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Two workers A and B manufactured a batch of identical parts. A worked for 2 hours and B worked for 5 hours and they did half the job. Then they worked together for another 3 hours and they had to do (1/20)th of the job. How much time does B take to complete the job, if he worked alone?

  • A) 24 hours
  • B) 12 hours
  • C) 15 hours
  • D) 30 hours

HI can anyone please explain how to solve this. Answer is given as option C

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closed as off-topic by Gamow, Len, xnor, McMagister, mdc32 Feb 7 '15 at 16:14

  • This question does not appear to be about creation and solving of puzzles, within the scope defined in the help center.
If this question can be reworded to fit the rules in the help center, please edit the question.

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    $\begingroup$ Is this considered a puzzle? I think this is just standard mathematics. $\endgroup$ – justhalf Jul 15 '14 at 3:26
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    $\begingroup$ looks like homework... $\endgroup$ – klm123 Jul 15 '14 at 5:31
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    $\begingroup$ I'm voting to close this question as off-topic because it is a run-off-the-mill exercise in algebra. $\endgroup$ – Gamow Feb 6 '15 at 17:58
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Let's denote the speed of A (in working) as $x$ and the speed of B (in working) as $y$. Then we have:

$$2x+5y = \frac{1}{2}$$ $$3x+3y = \frac{1}{2} - \frac{1}{20} = \frac{9}{20}$$

Just solve that (details left for exercise) to get the final result:

$$x = \frac{1}{12}, y = \frac{1}{15}$$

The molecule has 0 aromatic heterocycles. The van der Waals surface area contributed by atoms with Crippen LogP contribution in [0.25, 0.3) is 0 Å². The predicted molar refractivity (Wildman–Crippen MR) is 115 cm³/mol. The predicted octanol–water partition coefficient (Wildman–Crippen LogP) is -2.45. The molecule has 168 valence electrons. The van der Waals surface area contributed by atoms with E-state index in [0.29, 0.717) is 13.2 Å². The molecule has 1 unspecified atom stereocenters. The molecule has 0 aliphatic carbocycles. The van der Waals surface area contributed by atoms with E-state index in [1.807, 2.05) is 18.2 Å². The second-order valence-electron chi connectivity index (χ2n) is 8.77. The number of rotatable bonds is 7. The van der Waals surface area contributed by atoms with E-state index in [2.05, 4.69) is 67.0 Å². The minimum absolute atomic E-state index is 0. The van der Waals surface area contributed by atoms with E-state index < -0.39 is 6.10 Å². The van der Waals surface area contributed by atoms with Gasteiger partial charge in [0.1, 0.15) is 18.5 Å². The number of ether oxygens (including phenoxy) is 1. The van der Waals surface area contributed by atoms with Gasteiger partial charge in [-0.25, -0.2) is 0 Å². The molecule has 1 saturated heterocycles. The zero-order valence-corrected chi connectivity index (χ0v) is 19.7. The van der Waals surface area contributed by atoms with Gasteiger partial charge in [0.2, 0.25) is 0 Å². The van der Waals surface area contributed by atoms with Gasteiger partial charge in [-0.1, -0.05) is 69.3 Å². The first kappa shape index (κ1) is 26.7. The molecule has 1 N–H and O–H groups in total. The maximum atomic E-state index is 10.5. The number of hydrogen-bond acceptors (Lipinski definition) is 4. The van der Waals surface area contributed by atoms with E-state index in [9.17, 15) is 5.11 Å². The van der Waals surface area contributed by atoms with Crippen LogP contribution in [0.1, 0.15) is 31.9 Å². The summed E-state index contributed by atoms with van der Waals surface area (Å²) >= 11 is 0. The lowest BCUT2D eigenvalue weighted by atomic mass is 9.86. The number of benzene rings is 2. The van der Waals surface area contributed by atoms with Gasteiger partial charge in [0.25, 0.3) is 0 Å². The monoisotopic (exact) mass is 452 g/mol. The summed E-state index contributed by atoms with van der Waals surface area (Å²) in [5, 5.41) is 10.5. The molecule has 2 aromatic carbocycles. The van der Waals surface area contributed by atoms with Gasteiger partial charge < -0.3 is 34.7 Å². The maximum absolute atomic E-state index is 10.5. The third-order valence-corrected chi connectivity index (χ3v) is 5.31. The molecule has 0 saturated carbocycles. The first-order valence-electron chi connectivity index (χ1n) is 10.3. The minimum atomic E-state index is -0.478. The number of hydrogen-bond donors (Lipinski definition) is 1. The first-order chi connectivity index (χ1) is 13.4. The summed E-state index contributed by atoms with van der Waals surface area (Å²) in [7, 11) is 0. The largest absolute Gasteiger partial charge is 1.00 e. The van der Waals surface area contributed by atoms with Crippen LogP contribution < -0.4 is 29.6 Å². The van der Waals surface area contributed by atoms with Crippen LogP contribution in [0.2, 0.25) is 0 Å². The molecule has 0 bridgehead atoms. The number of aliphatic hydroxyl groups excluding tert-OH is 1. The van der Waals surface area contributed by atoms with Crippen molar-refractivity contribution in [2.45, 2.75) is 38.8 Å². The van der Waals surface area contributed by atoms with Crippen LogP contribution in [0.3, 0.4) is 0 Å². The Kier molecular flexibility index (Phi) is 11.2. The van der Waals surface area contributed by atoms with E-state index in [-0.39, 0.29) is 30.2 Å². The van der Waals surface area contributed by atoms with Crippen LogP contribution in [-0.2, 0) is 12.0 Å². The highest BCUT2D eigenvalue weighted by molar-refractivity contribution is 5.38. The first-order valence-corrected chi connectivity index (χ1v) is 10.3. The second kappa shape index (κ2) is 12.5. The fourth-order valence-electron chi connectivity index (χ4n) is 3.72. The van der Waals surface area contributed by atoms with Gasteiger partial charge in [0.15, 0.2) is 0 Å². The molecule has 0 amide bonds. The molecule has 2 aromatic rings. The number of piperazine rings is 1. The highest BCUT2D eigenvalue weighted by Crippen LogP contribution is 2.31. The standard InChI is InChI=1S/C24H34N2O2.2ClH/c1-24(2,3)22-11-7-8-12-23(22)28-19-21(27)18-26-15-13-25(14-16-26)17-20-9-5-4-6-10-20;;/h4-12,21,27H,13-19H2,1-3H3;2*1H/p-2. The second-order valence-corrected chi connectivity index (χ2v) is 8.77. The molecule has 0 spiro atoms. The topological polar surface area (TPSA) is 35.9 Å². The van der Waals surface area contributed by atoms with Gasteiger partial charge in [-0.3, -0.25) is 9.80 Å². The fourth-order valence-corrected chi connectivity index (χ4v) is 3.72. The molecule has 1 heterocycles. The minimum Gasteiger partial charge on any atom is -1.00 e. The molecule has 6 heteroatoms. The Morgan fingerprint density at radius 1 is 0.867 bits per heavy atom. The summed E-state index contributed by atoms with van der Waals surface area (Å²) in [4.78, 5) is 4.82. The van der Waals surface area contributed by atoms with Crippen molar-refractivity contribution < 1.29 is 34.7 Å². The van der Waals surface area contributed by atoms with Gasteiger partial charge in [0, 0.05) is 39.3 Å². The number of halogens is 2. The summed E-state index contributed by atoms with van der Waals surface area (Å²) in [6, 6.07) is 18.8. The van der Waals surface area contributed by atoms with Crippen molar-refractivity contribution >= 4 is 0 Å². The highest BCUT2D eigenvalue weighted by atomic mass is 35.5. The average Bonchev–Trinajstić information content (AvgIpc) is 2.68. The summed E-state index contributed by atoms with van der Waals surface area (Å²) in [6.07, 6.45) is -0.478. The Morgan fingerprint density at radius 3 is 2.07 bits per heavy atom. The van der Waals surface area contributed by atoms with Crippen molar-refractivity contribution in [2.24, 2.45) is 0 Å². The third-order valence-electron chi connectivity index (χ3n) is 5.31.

Which means B will finish the job alone in 15 hours.

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  • 1
    $\begingroup$ What do you mean by relationship? The relationship is already shown as the two simultaneous equations of $x$ and $y$. $\endgroup$ – justhalf Jul 16 '14 at 2:23
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    $\begingroup$ When you have two simultaneous linear equations of two variables that are independent, you can figure out the value of each variable. This is basic algebra: tutorial.math.lamar.edu/Classes/Alg/SystemsTwoVrble.aspx $\endgroup$ – justhalf Jul 16 '14 at 3:45
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    $\begingroup$ @BrianTkatch "How does the second equation resolve that?" -- By making all but one of the possible answers to the first equation wrong. $\endgroup$ – Jim Balter Jul 17 '14 at 9:43
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    $\begingroup$ @BrianTkatch From the second equation, x + y = 3/20, y = 3/20 - x, substitute into first equation: 2x + 3/4 - 5x = 1/2, 3x = 3/4 - 1/2, x= 1/12. It's hard for me to comprehend how anyone who ever took algebra doesn't how to do this or, even more fundamentally, could exhibit your confusion as to "how" a second linear equation in two unknowns "resolves" the first one. $\endgroup$ – Jim Balter Jul 17 '14 at 20:34
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    $\begingroup$ @JimBalter I understand the concepts, but i haven't really practiced it in over 25 years. I hate to admit it, but i'm bad at it. :( I was hoping to read a fun example or two explaining it, that's all. Back to the problem. How does x + y = 3/20? I see 3x + 3y = 1/2 - 1/20 = 9/20. 3y = 9/20 - 3x, ah, there it is, y = 1/20 - x. (first time around i tried 19/20, oops!) substitute in first equation, 2x + 5(1/20 - x) = 1/2, 2x + 5/20 - 5x = 1/2, 5/20 - 3x = 1/2, 3x = 1/2 - 5/20, 3x = 5/20, 3x = 1/4. x = 1/12. Which means 5y = 1/2 - 2(1/12), 5y = 1/2 - 2/12, 5y = 4/12 = 1/3, y = 1/15. Bingo! Thanx! $\endgroup$ – please delete me Jul 17 '14 at 23:24

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